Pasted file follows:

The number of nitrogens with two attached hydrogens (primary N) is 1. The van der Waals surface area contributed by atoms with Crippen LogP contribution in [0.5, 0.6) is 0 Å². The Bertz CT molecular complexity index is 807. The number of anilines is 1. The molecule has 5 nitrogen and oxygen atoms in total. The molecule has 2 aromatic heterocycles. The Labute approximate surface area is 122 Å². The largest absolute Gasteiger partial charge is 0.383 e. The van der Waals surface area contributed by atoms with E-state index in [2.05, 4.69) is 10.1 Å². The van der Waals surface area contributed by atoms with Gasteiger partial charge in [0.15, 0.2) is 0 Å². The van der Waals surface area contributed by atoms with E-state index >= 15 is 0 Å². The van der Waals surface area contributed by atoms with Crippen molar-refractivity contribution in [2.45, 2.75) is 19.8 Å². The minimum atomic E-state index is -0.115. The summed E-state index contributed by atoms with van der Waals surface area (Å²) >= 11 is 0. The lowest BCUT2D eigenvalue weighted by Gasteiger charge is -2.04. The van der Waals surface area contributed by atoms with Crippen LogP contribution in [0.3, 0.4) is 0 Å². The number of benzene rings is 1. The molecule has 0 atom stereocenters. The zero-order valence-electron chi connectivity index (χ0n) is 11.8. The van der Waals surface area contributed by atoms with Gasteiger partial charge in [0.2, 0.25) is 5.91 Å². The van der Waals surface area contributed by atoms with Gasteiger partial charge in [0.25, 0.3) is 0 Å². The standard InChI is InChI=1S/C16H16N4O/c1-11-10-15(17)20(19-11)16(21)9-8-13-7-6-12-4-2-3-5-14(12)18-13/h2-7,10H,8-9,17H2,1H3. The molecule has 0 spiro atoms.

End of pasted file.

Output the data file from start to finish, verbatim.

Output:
The number of nitrogens with two attached hydrogens (primary N) is 1. The van der Waals surface area contributed by atoms with Crippen LogP contribution in [0.5, 0.6) is 0 Å². The Bertz CT molecular complexity index is 807. The number of anilines is 1. The molecule has 5 nitrogen and oxygen atoms in total. The molecule has 2 aromatic heterocycles. The Labute approximate surface area is 122 Å². The largest absolute Gasteiger partial charge is 0.383 e. The van der Waals surface area contributed by atoms with E-state index in [2.05, 4.69) is 10.1 Å². The van der Waals surface area contributed by atoms with Gasteiger partial charge in [0.15, 0.2) is 0 Å². The van der Waals surface area contributed by atoms with E-state index >= 15 is 0 Å². The van der Waals surface area contributed by atoms with Crippen molar-refractivity contribution in [2.45, 2.75) is 19.8 Å². The minimum atomic E-state index is -0.115. The summed E-state index contributed by atoms with van der Waals surface area (Å²) >= 11 is 0. The lowest BCUT2D eigenvalue weighted by Gasteiger charge is -2.04. The van der Waals surface area contributed by atoms with Crippen LogP contribution in [0.3, 0.4) is 0 Å². The number of benzene rings is 1. The molecule has 0 atom stereocenters. The zero-order valence-electron chi connectivity index (χ0n) is 11.8. The van der Waals surface area contributed by atoms with Gasteiger partial charge in [0.2, 0.25) is 5.91 Å². The van der Waals surface area contributed by atoms with Gasteiger partial charge in [0.25, 0.3) is 0 Å². The standard InChI is InChI=1S/C16H16N4O/c1-11-10-15(17)20(19-11)16(21)9-8-13-7-6-12-4-2-3-5-14(12)18-13/h2-7,10H,8-9,17H2,1H3. The molecule has 0 spiro atoms.